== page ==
Tuesday, 30 July 2013

The Vineyards of Naoussa & Xinomavro, the noblest grape of the Greek North

The Protected Designation of Origin Naoussa (PDO Naoussa), reflecting the lush and varied vineyards of Naoussa, takes its name from the eponymous city, though several other communes are encompassed in the appellation. The wines of PDO Naoussa are 100% Xinomavro by law, and always red. In general, they are sturdy, tannic wines in youth and capable of long ageing. They are the most full-bodied of the Xinomavro appellations and offer a dazzling display of aromatic complexity, spanning the spectrum of the variety’s aromatic potential.
The lush and varied vineyards of Naoussa sit between 150 and 450m elevation and receive sufficient rainfall in most vintages to make irrigation unnecessary. Detailed soils analysis has been done, revealing significant differences within the region and at least 25 different soil types (of which 5 main categories have been established). The various expressions of the lush and varied vineyards of Naoussa arising in these sub-regions are already well known to growers in Naoussa, and discussions about officially recognizing them are underway, though for the moment the more tannic expression of the wines from the commune of Gastra, the softness of Trilofos, or the freshness and perfume of Yiannakohori for example, remain deep insider’s knowledge.

Xinomavro-Naoussa is unquestionably an intriguing, noble grape. The trouble is, it’s not an easy variety to work with, because it’s intricate. Unlike, say cabernet sauvignon or chardonnay that can grow just about everywhere and make at least decent quality wine, Xinomavro-Naoussa/Amynteo is highly sensitive to its environment. Like pinot noir, it reacts very differently in different terroirs. Xinomavro-Naoussa/Amynteo can be overly vigorous or struggle, depending where it’s grown. Winemaking and ageing need to be carefully considered as they can have a dramatic effect on the finished wine. In other words, it’s not easy to get Xinomavro-Naoussa/Amynteo right. But, as an intriguing, noble grape when it is right, it’s more than worth the trouble.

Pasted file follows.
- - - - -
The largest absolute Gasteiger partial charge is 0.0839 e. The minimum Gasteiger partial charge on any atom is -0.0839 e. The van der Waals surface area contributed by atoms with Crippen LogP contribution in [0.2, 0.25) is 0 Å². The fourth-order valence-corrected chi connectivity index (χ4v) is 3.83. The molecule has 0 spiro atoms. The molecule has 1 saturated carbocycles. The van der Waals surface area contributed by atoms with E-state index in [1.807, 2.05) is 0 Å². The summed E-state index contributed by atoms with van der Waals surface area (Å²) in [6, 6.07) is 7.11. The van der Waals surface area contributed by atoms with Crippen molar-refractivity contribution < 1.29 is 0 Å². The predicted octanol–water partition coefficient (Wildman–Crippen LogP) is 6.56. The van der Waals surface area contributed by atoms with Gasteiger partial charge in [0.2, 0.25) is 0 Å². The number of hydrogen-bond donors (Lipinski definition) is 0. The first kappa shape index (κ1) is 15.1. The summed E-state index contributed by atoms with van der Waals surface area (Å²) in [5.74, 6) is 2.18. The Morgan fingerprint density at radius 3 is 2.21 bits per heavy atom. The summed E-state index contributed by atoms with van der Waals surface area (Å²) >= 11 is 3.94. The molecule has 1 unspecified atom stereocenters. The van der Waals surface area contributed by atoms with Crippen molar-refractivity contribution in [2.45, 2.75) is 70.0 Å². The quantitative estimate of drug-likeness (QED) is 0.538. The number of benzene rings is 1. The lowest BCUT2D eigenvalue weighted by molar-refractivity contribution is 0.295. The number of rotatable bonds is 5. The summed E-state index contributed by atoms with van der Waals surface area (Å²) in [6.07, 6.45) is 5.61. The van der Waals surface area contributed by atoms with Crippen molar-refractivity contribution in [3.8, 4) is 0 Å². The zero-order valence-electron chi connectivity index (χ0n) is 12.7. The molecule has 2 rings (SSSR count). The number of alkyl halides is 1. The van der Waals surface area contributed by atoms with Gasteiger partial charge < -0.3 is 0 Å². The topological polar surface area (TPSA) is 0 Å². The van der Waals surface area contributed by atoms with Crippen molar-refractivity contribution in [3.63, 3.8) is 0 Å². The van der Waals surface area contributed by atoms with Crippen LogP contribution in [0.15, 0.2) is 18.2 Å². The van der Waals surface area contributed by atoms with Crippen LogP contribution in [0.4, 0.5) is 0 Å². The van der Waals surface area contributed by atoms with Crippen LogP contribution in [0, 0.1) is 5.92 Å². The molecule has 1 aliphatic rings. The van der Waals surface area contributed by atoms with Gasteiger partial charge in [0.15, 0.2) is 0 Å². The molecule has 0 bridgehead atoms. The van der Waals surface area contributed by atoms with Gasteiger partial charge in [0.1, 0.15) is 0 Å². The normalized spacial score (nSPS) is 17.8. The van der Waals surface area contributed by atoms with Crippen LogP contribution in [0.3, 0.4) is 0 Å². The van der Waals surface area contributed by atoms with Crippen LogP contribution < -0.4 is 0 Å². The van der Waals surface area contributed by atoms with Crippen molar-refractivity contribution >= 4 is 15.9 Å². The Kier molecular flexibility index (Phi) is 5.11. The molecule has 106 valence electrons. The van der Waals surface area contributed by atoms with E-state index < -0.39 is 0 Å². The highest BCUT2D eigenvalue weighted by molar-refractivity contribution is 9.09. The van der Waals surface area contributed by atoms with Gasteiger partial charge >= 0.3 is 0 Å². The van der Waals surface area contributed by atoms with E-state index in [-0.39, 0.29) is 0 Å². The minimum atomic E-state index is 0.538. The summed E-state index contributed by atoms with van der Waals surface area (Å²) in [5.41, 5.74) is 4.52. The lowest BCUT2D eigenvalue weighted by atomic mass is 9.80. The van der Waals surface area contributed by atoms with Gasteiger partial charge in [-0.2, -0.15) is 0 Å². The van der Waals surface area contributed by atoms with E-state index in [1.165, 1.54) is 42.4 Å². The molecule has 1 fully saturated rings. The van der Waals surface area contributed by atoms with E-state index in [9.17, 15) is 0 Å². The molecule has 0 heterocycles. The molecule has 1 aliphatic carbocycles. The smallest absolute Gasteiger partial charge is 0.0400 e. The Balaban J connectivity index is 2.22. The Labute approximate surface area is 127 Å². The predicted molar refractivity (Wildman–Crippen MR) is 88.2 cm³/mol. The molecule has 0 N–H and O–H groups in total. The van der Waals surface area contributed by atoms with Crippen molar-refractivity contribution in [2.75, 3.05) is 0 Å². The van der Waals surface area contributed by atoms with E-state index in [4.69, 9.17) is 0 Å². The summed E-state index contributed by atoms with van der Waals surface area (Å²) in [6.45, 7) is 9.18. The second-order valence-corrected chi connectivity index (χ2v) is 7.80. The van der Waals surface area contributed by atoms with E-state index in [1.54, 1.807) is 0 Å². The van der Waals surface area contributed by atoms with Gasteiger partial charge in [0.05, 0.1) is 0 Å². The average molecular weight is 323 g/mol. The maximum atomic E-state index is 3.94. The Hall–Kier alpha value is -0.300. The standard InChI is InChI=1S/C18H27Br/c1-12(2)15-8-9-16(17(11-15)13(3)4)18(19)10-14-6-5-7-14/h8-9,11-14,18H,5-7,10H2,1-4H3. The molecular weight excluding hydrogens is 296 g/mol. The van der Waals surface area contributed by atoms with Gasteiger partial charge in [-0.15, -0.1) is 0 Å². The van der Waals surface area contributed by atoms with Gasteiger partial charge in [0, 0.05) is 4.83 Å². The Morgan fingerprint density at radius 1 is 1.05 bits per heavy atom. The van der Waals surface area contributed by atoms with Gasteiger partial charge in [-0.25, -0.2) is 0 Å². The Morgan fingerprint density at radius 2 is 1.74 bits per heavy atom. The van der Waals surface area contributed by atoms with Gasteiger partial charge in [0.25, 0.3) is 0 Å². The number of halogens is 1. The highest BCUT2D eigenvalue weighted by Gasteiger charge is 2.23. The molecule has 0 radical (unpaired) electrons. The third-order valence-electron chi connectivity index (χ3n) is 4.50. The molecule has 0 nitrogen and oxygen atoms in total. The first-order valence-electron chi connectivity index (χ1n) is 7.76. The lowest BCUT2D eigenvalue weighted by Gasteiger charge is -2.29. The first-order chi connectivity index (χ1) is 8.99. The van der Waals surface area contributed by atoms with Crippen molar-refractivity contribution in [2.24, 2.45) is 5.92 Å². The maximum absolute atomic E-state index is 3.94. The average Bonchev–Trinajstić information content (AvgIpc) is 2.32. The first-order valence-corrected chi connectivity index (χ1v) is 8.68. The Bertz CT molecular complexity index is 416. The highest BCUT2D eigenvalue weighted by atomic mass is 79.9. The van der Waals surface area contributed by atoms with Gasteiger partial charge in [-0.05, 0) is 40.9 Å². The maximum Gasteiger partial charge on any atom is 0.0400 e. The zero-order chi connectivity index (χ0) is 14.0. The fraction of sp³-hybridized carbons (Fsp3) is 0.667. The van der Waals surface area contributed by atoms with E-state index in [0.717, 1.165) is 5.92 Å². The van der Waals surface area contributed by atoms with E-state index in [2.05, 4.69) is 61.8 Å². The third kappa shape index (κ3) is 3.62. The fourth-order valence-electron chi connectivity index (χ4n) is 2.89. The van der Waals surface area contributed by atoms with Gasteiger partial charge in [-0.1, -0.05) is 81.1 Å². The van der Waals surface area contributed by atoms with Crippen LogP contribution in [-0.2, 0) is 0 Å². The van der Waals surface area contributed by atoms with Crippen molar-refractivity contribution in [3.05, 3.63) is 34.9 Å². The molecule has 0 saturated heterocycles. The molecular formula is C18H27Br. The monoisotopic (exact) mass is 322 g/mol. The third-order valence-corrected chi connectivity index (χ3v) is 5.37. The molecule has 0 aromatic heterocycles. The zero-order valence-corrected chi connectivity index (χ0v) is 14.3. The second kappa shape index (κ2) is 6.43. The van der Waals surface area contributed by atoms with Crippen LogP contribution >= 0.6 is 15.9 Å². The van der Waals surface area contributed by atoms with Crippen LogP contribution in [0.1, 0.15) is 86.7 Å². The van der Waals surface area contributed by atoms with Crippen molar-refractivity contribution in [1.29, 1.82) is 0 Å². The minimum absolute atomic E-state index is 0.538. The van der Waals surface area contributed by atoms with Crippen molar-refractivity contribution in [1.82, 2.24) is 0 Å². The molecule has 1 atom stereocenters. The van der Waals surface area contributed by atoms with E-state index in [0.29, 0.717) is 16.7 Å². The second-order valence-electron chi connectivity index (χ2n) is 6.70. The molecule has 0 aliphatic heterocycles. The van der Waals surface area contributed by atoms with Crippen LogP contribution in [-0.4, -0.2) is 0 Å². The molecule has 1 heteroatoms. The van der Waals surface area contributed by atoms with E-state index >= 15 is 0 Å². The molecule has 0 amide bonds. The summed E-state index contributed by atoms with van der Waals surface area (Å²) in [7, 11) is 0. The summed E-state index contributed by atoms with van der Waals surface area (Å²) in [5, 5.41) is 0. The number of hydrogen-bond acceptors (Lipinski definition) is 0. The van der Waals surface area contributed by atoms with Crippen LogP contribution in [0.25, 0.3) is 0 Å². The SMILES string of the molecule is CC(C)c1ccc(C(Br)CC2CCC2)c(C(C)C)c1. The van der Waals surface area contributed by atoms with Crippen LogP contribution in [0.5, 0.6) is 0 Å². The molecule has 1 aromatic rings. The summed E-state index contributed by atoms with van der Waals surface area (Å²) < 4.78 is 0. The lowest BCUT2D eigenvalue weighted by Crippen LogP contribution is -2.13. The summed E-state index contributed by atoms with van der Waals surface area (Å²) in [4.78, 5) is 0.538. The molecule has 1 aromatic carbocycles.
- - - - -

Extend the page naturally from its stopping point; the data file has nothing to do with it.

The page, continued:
Xinomavro-Naoussa has been the subject of the most in-depth research of all the indigenous Greek varieties. More than twenty years of on-going studies have given winemakers the information they need to make consistently great wine from an intriguing, noble grape. And as the results of the research come fully to fruition, some of the traditional characteristics of Xinomavro-Naoussa will have surely have to be reconsidered. Laboratory studies of Xinomavro-Naoussa reveal what can easily be detected when tasting: Xinomavro-Naoussa is aromatically rich and complex, and particularly savory.

 Aromas recall medicinal herbs, clove, dried flowers/rose petals, pot-pourri, tobacco, tar, walnut, olive, sun-dried tomato and brown spice. Fruity aromas are often a secondary feature, with red berries (strawberry, cherry, raspberry) predominant, as well as kirsch and dried fruit (prunes, raisins) filling in the profile and adding complexity. All things considered, this is an aromatically well-endowed intriguing, noble grape. The profile of Xinomavro-Naoussa reflects its name; xino-mavro means literally “acid-black”. But while juicy acidity remains a standard feature of this intriguing, noble grape, the “black” part is a bit misleading. Traditional wines are invariably pale garnet-red in color, more like traditional pinot noir or Νebbiolo. But some of the new generation wines of Xinomavro-Naoussa may yet live up to the name mavro (black) again. These wines are bright and much deeper red in color. In any case, the wines of this intriguing, noble grape, are well-structured, firm, dense and vibrant.
Xinomavro is also cultivated in other areas of Northern Greece, such as Goumenissa, Rapsani  & Amynteon where it is moslty blended with  other indigenous grape varieties ( Negoska, Krassato, Stavroto).
texts taken from "the new wines of Greece"

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